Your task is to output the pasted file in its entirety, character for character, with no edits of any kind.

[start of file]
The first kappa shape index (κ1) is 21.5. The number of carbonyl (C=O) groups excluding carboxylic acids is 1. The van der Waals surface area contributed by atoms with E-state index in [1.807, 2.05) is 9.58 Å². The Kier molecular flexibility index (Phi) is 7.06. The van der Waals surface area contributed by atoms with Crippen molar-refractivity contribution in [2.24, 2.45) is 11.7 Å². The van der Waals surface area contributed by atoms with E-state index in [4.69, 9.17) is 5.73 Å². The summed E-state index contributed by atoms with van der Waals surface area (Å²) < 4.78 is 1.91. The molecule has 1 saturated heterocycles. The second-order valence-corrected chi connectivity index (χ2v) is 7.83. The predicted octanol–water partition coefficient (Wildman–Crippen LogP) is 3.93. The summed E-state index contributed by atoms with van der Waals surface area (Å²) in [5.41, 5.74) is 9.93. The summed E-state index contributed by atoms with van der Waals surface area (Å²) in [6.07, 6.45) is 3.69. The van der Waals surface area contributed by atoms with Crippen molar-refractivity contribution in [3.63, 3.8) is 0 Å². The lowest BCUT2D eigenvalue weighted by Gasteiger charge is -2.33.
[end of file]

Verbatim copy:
The first kappa shape index (κ1) is 21.5. The number of carbonyl (C=O) groups excluding carboxylic acids is 1. The van der Waals surface area contributed by atoms with E-state index in [1.807, 2.05) is 9.58 Å². The Kier molecular flexibility index (Phi) is 7.06. The van der Waals surface area contributed by atoms with Crippen molar-refractivity contribution in [2.24, 2.45) is 11.7 Å². The van der Waals surface area contributed by atoms with E-state index in [4.69, 9.17) is 5.73 Å². The summed E-state index contributed by atoms with van der Waals surface area (Å²) < 4.78 is 1.91. The molecule has 1 saturated heterocycles. The second-order valence-corrected chi connectivity index (χ2v) is 7.83. The predicted octanol–water partition coefficient (Wildman–Crippen LogP) is 3.93. The summed E-state index contributed by atoms with van der Waals surface area (Å²) in [5.41, 5.74) is 9.93. The summed E-state index contributed by atoms with van der Waals surface area (Å²) in [6.07, 6.45) is 3.69. The van der Waals surface area contributed by atoms with Crippen molar-refractivity contribution in [3.63, 3.8) is 0 Å². The lowest BCUT2D eigenvalue weighted by Gasteiger charge is -2.33.